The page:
The heady combination of my local celebrity, limoncello, the scirocco (the south wind itself), and the island’s many delights, inspired me to write my poem “Siren’s Rising,” which was published in the journal SLANT nine years later, and then translated into the Italian by Francesco Durante for Almanacco Caprese. Here is the poem:

Sirens Rising
Isla Capri, Italia

“O wretched man that I am! Who shall deliver me from the body of this death?” Romans, 7:24


Like Tiberius I’m torn
between the flesh & its blood.
Like him, too, I’m of this island’s
dark side facing the sea.
You can languish here, succumb
to the madness this island provokes,
or you can flee, denying
your venereal appetite.
Night after night, I give in
to the relentless lure of Pan.
The raucous Neapolitan song
calls to me, instructing my lust,
filling my ears with its chaos.
I am full of life, full of limoncello;
blood hurries through my veins,
as if it had some destination–
beyond circulation.

I chase the Roman beauties:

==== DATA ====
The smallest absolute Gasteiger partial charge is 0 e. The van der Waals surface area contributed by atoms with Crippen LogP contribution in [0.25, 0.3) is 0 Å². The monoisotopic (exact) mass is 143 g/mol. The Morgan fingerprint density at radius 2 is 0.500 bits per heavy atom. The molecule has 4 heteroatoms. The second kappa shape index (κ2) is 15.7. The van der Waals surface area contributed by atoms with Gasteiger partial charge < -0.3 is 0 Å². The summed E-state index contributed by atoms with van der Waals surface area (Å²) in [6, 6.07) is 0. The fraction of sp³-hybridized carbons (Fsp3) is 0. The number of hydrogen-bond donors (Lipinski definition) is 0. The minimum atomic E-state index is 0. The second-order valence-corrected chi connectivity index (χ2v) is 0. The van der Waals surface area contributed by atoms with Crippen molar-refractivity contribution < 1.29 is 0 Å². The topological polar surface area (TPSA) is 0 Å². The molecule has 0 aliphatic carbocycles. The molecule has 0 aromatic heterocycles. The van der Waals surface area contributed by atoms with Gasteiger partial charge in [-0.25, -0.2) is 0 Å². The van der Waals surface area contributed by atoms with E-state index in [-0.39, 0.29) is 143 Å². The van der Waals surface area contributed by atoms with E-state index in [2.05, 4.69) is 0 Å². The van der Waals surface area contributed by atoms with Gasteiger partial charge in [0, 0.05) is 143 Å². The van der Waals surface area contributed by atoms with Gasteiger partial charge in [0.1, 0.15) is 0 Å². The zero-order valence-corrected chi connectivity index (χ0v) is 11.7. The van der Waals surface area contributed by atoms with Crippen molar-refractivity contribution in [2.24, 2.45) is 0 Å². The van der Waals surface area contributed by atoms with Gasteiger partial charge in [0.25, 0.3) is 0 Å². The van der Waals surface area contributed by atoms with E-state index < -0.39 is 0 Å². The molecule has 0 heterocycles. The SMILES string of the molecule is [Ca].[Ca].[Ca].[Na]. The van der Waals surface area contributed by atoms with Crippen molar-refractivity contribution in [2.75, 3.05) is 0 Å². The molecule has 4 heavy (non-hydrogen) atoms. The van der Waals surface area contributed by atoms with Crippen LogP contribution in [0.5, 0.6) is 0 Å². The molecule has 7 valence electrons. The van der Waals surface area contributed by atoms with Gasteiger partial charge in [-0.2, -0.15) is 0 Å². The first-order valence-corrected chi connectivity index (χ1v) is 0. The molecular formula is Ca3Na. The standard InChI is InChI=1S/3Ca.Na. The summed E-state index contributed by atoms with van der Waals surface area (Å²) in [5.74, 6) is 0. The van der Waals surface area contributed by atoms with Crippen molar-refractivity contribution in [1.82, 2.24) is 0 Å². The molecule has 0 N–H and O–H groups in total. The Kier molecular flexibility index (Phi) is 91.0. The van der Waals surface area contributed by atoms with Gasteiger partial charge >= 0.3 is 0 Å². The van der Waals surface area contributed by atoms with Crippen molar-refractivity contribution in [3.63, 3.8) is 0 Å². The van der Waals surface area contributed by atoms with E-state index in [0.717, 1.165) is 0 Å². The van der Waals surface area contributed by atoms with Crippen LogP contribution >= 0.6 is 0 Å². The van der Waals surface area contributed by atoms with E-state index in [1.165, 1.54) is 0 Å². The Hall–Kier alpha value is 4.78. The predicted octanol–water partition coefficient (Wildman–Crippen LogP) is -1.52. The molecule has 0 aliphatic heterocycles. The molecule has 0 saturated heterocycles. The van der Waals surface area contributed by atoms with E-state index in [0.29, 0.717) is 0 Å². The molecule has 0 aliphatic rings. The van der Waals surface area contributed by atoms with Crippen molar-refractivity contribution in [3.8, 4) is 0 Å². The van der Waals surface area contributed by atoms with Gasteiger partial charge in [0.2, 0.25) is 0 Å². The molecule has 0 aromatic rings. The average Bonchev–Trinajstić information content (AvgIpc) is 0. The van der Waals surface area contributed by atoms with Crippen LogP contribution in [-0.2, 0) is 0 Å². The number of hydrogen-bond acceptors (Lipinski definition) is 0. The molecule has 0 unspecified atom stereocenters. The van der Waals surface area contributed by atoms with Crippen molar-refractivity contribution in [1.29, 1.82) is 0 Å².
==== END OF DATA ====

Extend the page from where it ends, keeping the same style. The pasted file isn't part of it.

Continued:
sloe-eyed enchantresses
with slate-black hair and aquiline noses
and arched brows of la seduttrice.
Their spry and conclusive limbs
stretch from capricious figures
–they are entanglers.
I may as well be on all fours,
as I creep from taverna to piazzetta.
Together, we fall to my bed,
oozing sweat: couple, come away,
con amorosa cura.
We are sargassum
drifting in a pelagic daze.
In the wretched heat,
the moon is as still and cold
as a marble floor.


Sister Serafina,
the unassuming saint of this island,
once induced the prince of darkness
into an adoration of the Savior.
With me, her task is doubly difficult, I’m afraid.
She tries to inveigle me to the Grotta Azzurra
–that knife-wound across the ribs
of Capri’s beguiling torso–
for she knows the blue grotto yields up
not the bagno where Tiberius
cooled his erotic fires,
nor the relentless lust of legend,
but the Madonna’s bluest robes
–the color of sanctity.

It’s too late.
I’ve already gone over the edge,
like the Bishop of Bampopo,
I turn a chaste eye to murder
and drink the sweat of my lovers
in an evaporating recline.
“How shall that come out of man
which was never in him?” the Bishop proffered.
I defile the flowers of Capri,
and search for the power of wild beasts,
deep within the grottoes, dank with sea-wrack.
The dizzy swirl of heaving breath echoes
from every corner of the cyanic cavern.
“Sono io, sono io,” they claim.
“Sono io!”
The Sirens respond to the cry:
“We will succor your willfulness.”